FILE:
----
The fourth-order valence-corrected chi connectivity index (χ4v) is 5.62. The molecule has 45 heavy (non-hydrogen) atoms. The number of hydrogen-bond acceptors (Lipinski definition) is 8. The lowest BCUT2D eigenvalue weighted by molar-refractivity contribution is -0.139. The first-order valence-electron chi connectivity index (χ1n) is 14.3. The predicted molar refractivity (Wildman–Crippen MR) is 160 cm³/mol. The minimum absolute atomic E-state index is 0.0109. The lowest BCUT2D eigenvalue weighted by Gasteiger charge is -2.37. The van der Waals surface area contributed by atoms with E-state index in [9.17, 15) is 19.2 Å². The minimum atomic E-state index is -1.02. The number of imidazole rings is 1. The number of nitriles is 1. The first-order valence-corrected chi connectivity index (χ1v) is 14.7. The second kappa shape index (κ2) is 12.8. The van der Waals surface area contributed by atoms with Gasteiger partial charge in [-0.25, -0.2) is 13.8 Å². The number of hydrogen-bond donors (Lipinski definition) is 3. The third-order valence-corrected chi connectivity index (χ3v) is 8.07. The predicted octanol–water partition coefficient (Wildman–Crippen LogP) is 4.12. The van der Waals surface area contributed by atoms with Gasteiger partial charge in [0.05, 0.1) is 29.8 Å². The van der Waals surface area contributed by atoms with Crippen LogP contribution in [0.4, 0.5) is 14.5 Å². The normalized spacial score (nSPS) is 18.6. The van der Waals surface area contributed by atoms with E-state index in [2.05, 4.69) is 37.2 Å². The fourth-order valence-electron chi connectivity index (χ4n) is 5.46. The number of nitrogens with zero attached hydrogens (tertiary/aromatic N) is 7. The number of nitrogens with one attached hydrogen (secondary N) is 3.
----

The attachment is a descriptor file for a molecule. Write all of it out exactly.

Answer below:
The fourth-order valence-corrected chi connectivity index (χ4v) is 5.62. The molecule has 45 heavy (non-hydrogen) atoms. The number of hydrogen-bond acceptors (Lipinski definition) is 8. The lowest BCUT2D eigenvalue weighted by molar-refractivity contribution is -0.139. The first-order valence-electron chi connectivity index (χ1n) is 14.3. The predicted molar refractivity (Wildman–Crippen MR) is 160 cm³/mol. The minimum absolute atomic E-state index is 0.0109. The lowest BCUT2D eigenvalue weighted by Gasteiger charge is -2.37. The van der Waals surface area contributed by atoms with E-state index in [9.17, 15) is 19.2 Å². The minimum atomic E-state index is -1.02. The number of imidazole rings is 1. The number of nitriles is 1. The first-order valence-corrected chi connectivity index (χ1v) is 14.7. The second kappa shape index (κ2) is 12.8. The van der Waals surface area contributed by atoms with Gasteiger partial charge in [-0.25, -0.2) is 13.8 Å². The number of hydrogen-bond donors (Lipinski definition) is 3. The third-order valence-corrected chi connectivity index (χ3v) is 8.07. The predicted octanol–water partition coefficient (Wildman–Crippen LogP) is 4.12. The van der Waals surface area contributed by atoms with Gasteiger partial charge in [0.05, 0.1) is 29.8 Å². The van der Waals surface area contributed by atoms with Crippen LogP contribution in [0.4, 0.5) is 14.5 Å². The normalized spacial score (nSPS) is 18.6. The van der Waals surface area contributed by atoms with E-state index in [2.05, 4.69) is 37.2 Å². The fourth-order valence-electron chi connectivity index (χ4n) is 5.46. The number of nitrogens with zero attached hydrogens (tertiary/aromatic N) is 7. The number of nitrogens with one attached hydrogen (secondary N) is 3.